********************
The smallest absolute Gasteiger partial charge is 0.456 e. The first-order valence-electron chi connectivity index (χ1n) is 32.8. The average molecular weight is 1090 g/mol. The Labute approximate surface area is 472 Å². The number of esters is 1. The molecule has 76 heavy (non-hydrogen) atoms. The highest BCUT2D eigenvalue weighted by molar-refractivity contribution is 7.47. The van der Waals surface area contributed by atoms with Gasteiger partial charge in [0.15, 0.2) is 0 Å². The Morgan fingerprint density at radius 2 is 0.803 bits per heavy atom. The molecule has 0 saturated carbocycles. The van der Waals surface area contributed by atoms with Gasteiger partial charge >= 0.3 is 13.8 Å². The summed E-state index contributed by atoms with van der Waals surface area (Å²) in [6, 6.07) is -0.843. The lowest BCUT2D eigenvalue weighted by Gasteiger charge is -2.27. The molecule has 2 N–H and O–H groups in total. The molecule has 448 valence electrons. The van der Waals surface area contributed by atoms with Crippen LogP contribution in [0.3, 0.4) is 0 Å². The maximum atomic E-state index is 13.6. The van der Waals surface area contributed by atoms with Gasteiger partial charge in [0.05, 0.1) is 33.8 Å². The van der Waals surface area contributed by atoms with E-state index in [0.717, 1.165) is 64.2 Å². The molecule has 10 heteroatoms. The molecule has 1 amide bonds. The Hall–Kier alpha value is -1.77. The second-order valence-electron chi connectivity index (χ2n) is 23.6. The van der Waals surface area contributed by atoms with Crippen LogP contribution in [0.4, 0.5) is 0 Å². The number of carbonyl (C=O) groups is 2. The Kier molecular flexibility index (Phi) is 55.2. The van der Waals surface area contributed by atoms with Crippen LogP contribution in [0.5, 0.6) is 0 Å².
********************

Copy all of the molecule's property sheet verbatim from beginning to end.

The smallest absolute Gasteiger partial charge is 0.456 e. The first-order valence-electron chi connectivity index (χ1n) is 32.8. The average molecular weight is 1090 g/mol. The Labute approximate surface area is 472 Å². The number of esters is 1. The molecule has 76 heavy (non-hydrogen) atoms. The highest BCUT2D eigenvalue weighted by molar-refractivity contribution is 7.47. The van der Waals surface area contributed by atoms with Gasteiger partial charge in [0.15, 0.2) is 0 Å². The Morgan fingerprint density at radius 2 is 0.803 bits per heavy atom. The molecule has 0 saturated carbocycles. The van der Waals surface area contributed by atoms with Gasteiger partial charge >= 0.3 is 13.8 Å². The summed E-state index contributed by atoms with van der Waals surface area (Å²) in [6, 6.07) is -0.843. The lowest BCUT2D eigenvalue weighted by Gasteiger charge is -2.27. The molecule has 2 N–H and O–H groups in total. The molecule has 448 valence electrons. The van der Waals surface area contributed by atoms with Crippen LogP contribution in [0.3, 0.4) is 0 Å². The maximum atomic E-state index is 13.6. The van der Waals surface area contributed by atoms with Gasteiger partial charge in [0.05, 0.1) is 33.8 Å². The van der Waals surface area contributed by atoms with E-state index in [0.717, 1.165) is 64.2 Å². The molecule has 10 heteroatoms. The molecule has 1 amide bonds. The Hall–Kier alpha value is -1.77. The second-order valence-electron chi connectivity index (χ2n) is 23.6. The van der Waals surface area contributed by atoms with Crippen LogP contribution in [0.4, 0.5) is 0 Å². The number of carbonyl (C=O) groups is 2. The Kier molecular flexibility index (Phi) is 55.2. The van der Waals surface area contributed by atoms with Crippen LogP contribution in [0.5, 0.6) is 0 Å².